Like a Fiery Elephant
Jonathan Coe is a novelist who has written an unconventional biography of an unconventional writer. B. S. Johnson believed in novels that did not lie. In his view, a novel was a form of writing, not a made-up story. In other words, the novelist’s duty was to stick to the facts of his life as he understood them. Nothing was real unless the novelist had experienced it. When Johnson wrote about a sea voyage in his novel Trawl (1966) he actually went to sea in order to present an authentic account.
Furthermore, Johnson thought that, because life did not present itself as a neat plot, novels should not tidy up events and human characters in order to present pleasing fiction. The chaos of lifeits randomnesshad to be reflected in novels. In one instance, Johnson presented his readers with a novel unbound in a box, with the instruction that the novel should be read in any order whatsoever.
Samuel Beckett and the practitioners of the French new novel, who rejected conventional narrative and focused on the writer’s interior life, heavily influenced Johnson. This is why Johnson, as Coe points out, so often favored the interior monologue. Only that form of writing could be true to the writer’s personal experience.
With Like a Fiery Elephant: The Story of B. S. Johnson, Coe has attempted something like Johnson’s approach to the novel by producing a biography that begins with the biographer’s first glimpse of his subject on television. This occurs long before Coe becomes one of Johnson’s readers, and long before Coe even begins to think about writing Johnson’s biography. Johnson did a good deal of work for television and the theater, and Coe, like many of Johnson’s audience, confesses that his first encounter with the writer was mystifying.
Indeed, although mainstream publishers distributed Johnson’s work, he had a small audience in Britain, and most of his work was not published in the United States because it was deemed too British (one of Johnson’s favorite topics was the rigidity of the British class system) and esoteric. His kind of experimental prose hardly appealed to a mass audience. Johnson, a truculent author, blamed his publishers for not making his work better known.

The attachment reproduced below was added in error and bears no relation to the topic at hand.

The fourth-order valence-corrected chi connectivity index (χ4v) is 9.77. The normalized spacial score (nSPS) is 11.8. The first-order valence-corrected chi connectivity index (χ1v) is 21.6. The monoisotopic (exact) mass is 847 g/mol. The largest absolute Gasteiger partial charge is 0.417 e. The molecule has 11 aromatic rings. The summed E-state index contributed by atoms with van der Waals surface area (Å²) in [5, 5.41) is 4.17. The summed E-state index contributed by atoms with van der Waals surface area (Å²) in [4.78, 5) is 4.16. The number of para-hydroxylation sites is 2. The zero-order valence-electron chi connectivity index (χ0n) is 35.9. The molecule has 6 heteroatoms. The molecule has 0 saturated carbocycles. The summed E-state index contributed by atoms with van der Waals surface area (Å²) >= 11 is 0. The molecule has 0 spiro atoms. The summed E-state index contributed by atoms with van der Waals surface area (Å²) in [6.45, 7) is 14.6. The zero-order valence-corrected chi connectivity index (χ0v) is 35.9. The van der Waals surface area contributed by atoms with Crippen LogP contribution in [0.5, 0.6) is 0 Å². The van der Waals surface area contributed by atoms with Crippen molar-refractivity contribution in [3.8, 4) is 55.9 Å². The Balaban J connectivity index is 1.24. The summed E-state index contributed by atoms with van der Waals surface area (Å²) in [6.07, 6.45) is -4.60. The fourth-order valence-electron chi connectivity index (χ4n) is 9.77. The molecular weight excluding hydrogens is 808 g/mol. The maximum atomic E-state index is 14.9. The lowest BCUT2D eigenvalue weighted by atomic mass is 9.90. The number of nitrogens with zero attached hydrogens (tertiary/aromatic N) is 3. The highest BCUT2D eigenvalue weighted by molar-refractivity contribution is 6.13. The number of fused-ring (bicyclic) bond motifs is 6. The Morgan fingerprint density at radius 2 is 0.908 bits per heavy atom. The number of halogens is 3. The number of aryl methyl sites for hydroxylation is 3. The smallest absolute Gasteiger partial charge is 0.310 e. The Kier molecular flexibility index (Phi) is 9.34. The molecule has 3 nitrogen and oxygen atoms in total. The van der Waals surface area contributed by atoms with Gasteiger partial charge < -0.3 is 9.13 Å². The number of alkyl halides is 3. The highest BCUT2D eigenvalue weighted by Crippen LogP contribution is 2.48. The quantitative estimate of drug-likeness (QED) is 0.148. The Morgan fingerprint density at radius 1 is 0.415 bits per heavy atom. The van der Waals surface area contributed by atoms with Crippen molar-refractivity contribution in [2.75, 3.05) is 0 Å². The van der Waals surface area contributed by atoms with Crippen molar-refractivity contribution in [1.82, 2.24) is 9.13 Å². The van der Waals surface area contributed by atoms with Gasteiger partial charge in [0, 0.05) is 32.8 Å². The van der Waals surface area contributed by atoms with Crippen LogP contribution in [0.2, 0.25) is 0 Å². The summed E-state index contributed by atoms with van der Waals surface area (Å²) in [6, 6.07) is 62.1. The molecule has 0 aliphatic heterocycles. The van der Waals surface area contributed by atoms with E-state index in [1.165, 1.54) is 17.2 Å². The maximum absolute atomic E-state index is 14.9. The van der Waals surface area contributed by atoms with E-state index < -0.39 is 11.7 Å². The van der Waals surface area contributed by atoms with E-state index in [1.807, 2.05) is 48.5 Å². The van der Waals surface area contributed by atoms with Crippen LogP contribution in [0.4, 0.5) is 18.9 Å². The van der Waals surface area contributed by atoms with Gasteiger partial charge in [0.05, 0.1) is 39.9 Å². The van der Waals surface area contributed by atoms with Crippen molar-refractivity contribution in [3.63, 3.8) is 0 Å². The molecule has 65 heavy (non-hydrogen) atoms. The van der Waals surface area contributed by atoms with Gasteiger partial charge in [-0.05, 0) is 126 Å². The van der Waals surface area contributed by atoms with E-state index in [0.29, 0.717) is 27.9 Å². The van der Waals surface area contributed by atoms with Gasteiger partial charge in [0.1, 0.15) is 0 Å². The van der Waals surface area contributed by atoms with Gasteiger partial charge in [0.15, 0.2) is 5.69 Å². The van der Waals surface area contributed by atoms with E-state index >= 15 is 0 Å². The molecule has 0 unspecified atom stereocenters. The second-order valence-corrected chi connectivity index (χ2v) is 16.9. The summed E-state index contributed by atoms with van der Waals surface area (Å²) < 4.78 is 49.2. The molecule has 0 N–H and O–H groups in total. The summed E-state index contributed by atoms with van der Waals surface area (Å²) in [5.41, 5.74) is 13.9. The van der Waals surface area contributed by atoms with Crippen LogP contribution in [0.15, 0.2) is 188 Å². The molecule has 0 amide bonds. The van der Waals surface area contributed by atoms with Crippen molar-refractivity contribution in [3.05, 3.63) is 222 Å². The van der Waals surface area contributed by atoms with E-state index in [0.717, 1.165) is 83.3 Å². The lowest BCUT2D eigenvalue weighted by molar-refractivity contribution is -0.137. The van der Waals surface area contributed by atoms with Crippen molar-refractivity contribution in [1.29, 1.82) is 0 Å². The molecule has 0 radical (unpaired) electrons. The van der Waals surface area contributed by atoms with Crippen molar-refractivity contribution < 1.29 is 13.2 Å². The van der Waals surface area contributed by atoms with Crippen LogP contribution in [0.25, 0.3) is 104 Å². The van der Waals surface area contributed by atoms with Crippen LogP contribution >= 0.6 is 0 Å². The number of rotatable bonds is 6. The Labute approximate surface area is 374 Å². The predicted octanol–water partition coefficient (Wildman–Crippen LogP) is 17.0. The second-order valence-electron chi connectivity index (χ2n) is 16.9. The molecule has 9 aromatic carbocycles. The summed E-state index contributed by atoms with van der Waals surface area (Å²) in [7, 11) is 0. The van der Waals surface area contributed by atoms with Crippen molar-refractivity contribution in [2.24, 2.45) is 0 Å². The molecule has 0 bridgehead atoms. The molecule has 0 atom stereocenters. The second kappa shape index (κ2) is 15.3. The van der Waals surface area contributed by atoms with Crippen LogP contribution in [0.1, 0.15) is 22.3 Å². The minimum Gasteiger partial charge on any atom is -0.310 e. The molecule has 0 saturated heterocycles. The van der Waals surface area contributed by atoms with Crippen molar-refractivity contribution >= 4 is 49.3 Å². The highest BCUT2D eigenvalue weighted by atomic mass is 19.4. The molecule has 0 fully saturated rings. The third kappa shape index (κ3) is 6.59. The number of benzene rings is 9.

Coe surmounts the difficulties of getting to know Johnson and his work by making the reader a kind of collaborator or interlocutor. The biography reads like a chatty conversationor a story by Henry James, with the “industrious biographer” recounting how he foraged through his subject’s papers. Coe jocularly refers to “our hero,” who, “you will be pleased to learn,” after a period of struggle achieved literary, if not popular, recognition.
At certain points Coe confesses he is “bored” with Johnson, especially with his subject’s intense but narrowminded definition of the novel, which, the biographer notes, Johnson is not always able to fulfill in practice. In other words, Johnson does sometime fictionalize. Trawl, for example, while based on an actual sea voyage, was in all likelihood written mostly in Johnson’s London flat, as Johnson was very seasick for most of his time aboard ship. Still Coe tempers his skepticism about Johnson’s literary theories and provides fascinating detail on how they actually work out in the fiction. He also admires his subject’s independence and tenacity.
A heavyset manmany figures in the book call him fatJohnson was a rather awkward, if persistent, lover and a combative writer whose outspoken work got him into trouble with printers who objected to his use of profanity. During his early twenties, he supplemented his income by becoming a substitute teacher (a supply teacher in English terms). One of his students called him a “firy [sic] elephant,” a phrase that captures both the majestic and the blundering aspect of Johnson’s persona.
Like a good novelist, Coe provides vivid portraits of the important people in Johnson’s life: his energetic mother, who coddled her only son; his shy, retiring father whose love of sports seems to have been the one...
(The entire section is 1677 words.)